If you enjoyed "Brave New World", only because it is a fiction, this book, which is psycho-analysis, if you will, of the Brave New World and our World in general, might not be for you. I personally enjoyed this one, because I didn't look at the Brave New World as strictly a fiction novel, but a warning sign, an example and explanation of scientifically induced soft tyrannical society. The world is painted in the bright lights and happiness, but at the same time lack of individual decision making, choices or freedom. You are expected, as per your preconditioned state, to act, work, live and play a certain way according to you caste. Since I saw Brave New World through a lens of reality, the Brave New World Revisited was a must read for me and anyone who saw it in the same light, with the pinch of reality. I do recommend that if you haven't read Brave New World, do that first, to understand what Revisited (collection of assays packaged into a book) is all about and also, read 1984, since Huxley does reference it here as well, so that you can draw your own conclusions better. Brave new world vs 1984. Both draw distinct definition of "Utopian" society. Where social structure, conditioning and interaction is controlled. Even though one is "beautiful" at a first glance and the other is very despotic and dark, they are not much different in the outcome or "social justice" forced upon centralized ruling body. Moral of both is that an individual freedom is discouraged and suppressed, which is the utmost source of basic human nature. To be him/her person is one thing that pro "Utopian" writers tend to dismiss or choose to suggest that can be controlled, but not negative "Utopian" writers, like Huxley and Orwell, who point out that eventually a human spirit tends to search to be distinct and FREE. Any other society, whether painted in fake Utopian colors or forced on everyone, is the same and carries the same meaning, hence outcome. Whether it is soft tyranny, as in "Brave New World", or it is despotic tyranny as in "1984", the human spirit is contained which begs to search for it's path to freedom. Every person defines freedom in his or her way, so which ever way the forced tyranny is induced, the human spirit wants something else and something that will provide way out of that tyranny. I know, it is not a big book, but it took me a bit slower to read it, because I want to devour every word. It is brilliant. I didn't know what to expect, but I was just amazed on how remarkable it is. Huxley points out that in the more modern world, the tyranny and take over would be more likely like "Brave New World", rather than "1984". Through "this is good for you" notion, tyranny will flourish / sort tyranny. In laments turns Huxley compared that "you can catch more bees with honey than vinegar", not in so many terms. He also analyzes ways and methods in which the governments already have, at the time of him writing this book, and eventually will, as we see now in the current time, will use propaganda, induced conditioning and methods to sway the public opinion. He was so close on many levels when he wrote "Brave New World" only 27 years prior to this book, that he points out what he has predicted, what he hasn't foreseen, but thought of and what came true faster than he even expected, in his wildest "fictional Utopian" dreams. Over all, I am fascinated with this book and analysis he has provided to all and more, that I describe in this review.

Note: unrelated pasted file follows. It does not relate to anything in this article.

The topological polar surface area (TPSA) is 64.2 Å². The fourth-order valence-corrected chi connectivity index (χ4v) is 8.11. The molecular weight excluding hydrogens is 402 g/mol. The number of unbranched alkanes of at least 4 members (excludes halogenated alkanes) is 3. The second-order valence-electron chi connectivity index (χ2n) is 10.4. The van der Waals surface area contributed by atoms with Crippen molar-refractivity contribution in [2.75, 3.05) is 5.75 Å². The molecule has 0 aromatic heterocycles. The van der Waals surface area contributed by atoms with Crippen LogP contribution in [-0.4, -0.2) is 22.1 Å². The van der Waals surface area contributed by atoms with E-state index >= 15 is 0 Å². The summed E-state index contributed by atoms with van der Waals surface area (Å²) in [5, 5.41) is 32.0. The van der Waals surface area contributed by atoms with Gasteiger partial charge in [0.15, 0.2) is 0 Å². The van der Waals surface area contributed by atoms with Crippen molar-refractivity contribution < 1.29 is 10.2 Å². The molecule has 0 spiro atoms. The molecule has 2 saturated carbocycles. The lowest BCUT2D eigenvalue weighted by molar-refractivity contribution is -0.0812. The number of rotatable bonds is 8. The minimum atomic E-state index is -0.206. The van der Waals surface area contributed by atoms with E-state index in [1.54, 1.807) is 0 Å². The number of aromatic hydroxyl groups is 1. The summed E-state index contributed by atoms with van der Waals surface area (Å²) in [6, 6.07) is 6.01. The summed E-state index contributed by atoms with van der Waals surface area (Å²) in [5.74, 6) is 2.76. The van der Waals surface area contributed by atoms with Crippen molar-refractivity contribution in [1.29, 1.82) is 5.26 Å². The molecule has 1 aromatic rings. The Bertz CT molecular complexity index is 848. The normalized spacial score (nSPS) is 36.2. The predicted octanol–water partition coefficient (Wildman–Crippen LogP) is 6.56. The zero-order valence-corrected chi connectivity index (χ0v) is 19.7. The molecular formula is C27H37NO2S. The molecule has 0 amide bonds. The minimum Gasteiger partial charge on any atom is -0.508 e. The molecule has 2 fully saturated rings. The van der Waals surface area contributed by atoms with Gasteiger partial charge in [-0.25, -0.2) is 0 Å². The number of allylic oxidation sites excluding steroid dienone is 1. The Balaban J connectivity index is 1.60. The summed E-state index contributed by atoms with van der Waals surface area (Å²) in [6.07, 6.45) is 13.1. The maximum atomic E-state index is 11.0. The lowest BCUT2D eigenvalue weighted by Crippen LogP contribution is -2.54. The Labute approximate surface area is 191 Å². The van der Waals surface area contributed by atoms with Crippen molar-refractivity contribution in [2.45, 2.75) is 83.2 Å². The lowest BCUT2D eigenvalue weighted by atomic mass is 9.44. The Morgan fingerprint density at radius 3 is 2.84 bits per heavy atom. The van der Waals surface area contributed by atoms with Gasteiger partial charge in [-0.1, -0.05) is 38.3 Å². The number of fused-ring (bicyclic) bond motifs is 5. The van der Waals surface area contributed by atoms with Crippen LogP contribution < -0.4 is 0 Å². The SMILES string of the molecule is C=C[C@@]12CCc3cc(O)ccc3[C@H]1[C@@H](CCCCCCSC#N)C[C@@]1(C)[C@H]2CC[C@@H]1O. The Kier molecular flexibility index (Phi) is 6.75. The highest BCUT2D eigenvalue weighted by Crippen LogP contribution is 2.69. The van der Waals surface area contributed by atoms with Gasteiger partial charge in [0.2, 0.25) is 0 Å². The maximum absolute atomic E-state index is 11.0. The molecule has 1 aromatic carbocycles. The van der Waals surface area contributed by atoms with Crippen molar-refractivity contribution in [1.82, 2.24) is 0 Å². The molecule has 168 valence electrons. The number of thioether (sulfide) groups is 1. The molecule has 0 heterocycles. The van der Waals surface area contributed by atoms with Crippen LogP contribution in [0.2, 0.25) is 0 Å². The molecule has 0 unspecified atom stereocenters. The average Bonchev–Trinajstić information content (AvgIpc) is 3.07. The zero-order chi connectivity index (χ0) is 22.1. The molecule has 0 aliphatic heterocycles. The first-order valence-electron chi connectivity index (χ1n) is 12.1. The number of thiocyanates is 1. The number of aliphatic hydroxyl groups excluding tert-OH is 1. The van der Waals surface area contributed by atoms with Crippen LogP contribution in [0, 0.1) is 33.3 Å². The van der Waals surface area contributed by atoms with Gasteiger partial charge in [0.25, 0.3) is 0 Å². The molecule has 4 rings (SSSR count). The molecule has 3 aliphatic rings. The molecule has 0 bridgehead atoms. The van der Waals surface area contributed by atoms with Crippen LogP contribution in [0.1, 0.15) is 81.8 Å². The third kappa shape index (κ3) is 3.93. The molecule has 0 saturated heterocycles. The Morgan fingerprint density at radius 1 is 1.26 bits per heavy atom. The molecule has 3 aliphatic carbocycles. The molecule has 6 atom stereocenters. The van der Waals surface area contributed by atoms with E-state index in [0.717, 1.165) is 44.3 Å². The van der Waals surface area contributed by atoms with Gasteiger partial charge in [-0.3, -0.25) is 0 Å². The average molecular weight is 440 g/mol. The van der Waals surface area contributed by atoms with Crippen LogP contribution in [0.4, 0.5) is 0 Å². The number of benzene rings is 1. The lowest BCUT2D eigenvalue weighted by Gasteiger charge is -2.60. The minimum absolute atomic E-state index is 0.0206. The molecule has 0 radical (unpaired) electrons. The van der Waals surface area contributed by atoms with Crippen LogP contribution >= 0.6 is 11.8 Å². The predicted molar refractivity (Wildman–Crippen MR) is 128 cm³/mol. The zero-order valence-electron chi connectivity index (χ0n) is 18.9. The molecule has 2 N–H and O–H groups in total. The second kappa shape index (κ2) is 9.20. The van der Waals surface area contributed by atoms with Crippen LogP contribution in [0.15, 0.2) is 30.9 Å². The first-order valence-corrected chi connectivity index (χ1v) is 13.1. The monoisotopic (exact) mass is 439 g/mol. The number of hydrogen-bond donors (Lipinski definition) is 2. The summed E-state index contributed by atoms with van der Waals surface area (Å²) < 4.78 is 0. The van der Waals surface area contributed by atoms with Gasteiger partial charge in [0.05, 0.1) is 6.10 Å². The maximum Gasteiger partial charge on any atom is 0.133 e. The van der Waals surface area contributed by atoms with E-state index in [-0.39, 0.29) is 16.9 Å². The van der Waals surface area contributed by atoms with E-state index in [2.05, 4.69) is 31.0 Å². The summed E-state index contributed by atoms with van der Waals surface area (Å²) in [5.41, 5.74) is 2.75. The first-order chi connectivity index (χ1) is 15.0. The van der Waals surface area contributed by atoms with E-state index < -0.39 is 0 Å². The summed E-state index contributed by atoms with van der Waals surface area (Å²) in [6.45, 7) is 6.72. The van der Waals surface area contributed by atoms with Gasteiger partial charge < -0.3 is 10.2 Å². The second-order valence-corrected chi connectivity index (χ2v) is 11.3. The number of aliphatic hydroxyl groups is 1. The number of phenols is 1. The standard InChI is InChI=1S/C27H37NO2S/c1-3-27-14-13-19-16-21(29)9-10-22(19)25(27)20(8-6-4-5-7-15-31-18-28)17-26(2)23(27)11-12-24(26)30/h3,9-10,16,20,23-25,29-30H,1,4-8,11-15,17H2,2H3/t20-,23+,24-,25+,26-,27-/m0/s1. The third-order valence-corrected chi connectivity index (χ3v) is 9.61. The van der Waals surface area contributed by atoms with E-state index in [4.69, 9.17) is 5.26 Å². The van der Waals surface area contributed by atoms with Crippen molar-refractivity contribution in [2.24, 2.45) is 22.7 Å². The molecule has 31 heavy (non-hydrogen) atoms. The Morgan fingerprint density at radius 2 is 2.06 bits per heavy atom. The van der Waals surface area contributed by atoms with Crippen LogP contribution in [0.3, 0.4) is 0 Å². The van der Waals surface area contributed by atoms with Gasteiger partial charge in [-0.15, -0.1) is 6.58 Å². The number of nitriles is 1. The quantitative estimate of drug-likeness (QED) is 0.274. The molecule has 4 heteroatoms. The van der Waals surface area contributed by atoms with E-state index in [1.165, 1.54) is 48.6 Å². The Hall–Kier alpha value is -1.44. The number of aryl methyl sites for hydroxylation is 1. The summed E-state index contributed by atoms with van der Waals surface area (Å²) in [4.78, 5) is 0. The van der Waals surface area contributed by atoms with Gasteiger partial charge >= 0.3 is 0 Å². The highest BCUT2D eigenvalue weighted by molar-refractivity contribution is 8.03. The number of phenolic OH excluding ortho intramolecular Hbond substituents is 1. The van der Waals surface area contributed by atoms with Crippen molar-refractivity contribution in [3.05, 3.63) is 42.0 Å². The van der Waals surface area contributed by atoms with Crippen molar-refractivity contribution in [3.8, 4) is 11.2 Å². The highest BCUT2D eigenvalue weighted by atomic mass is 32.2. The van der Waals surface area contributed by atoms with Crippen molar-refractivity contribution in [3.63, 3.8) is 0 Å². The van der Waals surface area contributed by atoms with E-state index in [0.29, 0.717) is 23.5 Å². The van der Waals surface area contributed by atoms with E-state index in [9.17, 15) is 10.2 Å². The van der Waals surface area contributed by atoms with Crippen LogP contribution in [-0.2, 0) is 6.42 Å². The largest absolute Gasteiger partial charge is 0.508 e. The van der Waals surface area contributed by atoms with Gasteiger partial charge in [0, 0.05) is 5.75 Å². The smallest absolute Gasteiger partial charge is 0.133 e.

Guest More than 1 year ago
Huxely in his typical slightly sarcastic tone provers that nearly everything he wrote in Brave New World is coming true. Everyone must read this book so that they can help prevent our society from giong down that path
Anonymous More than 1 year ago
Interesting read
edwinbcn on LibraryThing More than 1 year ago
Dated -- obviously--, boring and written in an uninteresting way.
KatharineDB on LibraryThing More than 1 year ago
another book on the evils of the future- was pretty good and if you consider he wrote it in 1933 it is excellent . would recomend it to those interested in this genre and would like to read his other works.
TakeItOrLeaveIt on LibraryThing More than 1 year ago
my favorite book of all time. including, Heaven and Hell BNWR tells it EXACTLY how it is.
Anonymous More than 1 year ago
Burst out of the bracken and chased after the mouse and yelped scaring the mouse towards VinePelt
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Anonymous More than 1 year ago
This book is one of my favorite book. It's amazing story that I ever heard. My favorite part of the story is Lenina and Henry dancing together. Also went they are talking to each other.
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Guest More than 1 year ago
I didnt feel that the book was that exciting.It was lacking in excitement and suspense. The beginning was very hard to understand but at the same time, it was interesting.It was interesting to see what the technology could be like in the future. But my interest was soon lost, the book just got boring and even more confusing. There was a part in the middle, the part that dealt with Lenina meeting John, that interested me. I was interested because it was the only part that i could understand. The ending was ok but it was nothing spectacular. It didnt have a happy ending, or a cliff hanger, which really was disappointing. If you're into science and technology then this might be a good book for you but it wasn't the right book for me.
Anonymous More than 1 year ago
Narrowed HER eyes and delivere the killing blow. She padded back to camp